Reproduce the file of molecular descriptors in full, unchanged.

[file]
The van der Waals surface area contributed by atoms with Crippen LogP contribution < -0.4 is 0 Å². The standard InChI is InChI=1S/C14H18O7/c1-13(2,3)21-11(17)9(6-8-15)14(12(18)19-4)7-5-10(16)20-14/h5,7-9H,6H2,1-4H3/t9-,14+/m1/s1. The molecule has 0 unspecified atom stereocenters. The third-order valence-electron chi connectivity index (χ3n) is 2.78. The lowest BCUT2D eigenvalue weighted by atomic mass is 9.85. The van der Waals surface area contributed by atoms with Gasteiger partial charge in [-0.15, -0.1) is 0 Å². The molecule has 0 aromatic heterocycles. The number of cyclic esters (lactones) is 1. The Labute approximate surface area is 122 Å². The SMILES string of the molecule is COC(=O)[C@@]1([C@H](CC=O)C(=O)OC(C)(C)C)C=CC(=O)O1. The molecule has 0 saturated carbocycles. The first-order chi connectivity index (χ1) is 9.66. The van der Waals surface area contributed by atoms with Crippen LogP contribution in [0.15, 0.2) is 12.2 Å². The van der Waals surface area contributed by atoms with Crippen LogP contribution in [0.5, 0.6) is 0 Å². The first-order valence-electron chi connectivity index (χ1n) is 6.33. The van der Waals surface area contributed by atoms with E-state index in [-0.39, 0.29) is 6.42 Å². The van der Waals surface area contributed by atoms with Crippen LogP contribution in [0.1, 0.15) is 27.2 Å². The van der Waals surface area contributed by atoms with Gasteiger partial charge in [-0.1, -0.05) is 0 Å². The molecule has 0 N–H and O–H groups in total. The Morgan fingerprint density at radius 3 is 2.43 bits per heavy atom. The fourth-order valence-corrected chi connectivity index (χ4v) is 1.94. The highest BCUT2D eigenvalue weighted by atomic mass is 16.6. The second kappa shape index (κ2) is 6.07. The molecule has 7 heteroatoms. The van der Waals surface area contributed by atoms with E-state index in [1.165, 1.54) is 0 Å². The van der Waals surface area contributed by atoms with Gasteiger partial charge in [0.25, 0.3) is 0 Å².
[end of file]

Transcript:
The van der Waals surface area contributed by atoms with Crippen LogP contribution < -0.4 is 0 Å². The standard InChI is InChI=1S/C14H18O7/c1-13(2,3)21-11(17)9(6-8-15)14(12(18)19-4)7-5-10(16)20-14/h5,7-9H,6H2,1-4H3/t9-,14+/m1/s1. The molecule has 0 unspecified atom stereocenters. The third-order valence-electron chi connectivity index (χ3n) is 2.78. The lowest BCUT2D eigenvalue weighted by atomic mass is 9.85. The van der Waals surface area contributed by atoms with Gasteiger partial charge in [-0.15, -0.1) is 0 Å². The molecule has 0 aromatic heterocycles. The number of cyclic esters (lactones) is 1. The Labute approximate surface area is 122 Å². The SMILES string of the molecule is COC(=O)[C@@]1([C@H](CC=O)C(=O)OC(C)(C)C)C=CC(=O)O1. The molecule has 0 saturated carbocycles. The first-order chi connectivity index (χ1) is 9.66. The van der Waals surface area contributed by atoms with Crippen LogP contribution in [0.15, 0.2) is 12.2 Å². The van der Waals surface area contributed by atoms with Crippen LogP contribution in [0.5, 0.6) is 0 Å². The first-order valence-electron chi connectivity index (χ1n) is 6.33. The van der Waals surface area contributed by atoms with E-state index in [-0.39, 0.29) is 6.42 Å². The van der Waals surface area contributed by atoms with Crippen LogP contribution in [0.1, 0.15) is 27.2 Å². The van der Waals surface area contributed by atoms with Gasteiger partial charge in [-0.1, -0.05) is 0 Å². The molecule has 0 N–H and O–H groups in total. The Morgan fingerprint density at radius 3 is 2.43 bits per heavy atom. The fourth-order valence-corrected chi connectivity index (χ4v) is 1.94. The highest BCUT2D eigenvalue weighted by atomic mass is 16.6. The second kappa shape index (κ2) is 6.07. The molecule has 7 heteroatoms. The van der Waals surface area contributed by atoms with E-state index in [1.165, 1.54) is 0 Å². The van der Waals surface area contributed by atoms with Gasteiger partial charge in [0.25, 0.3) is 0 Å².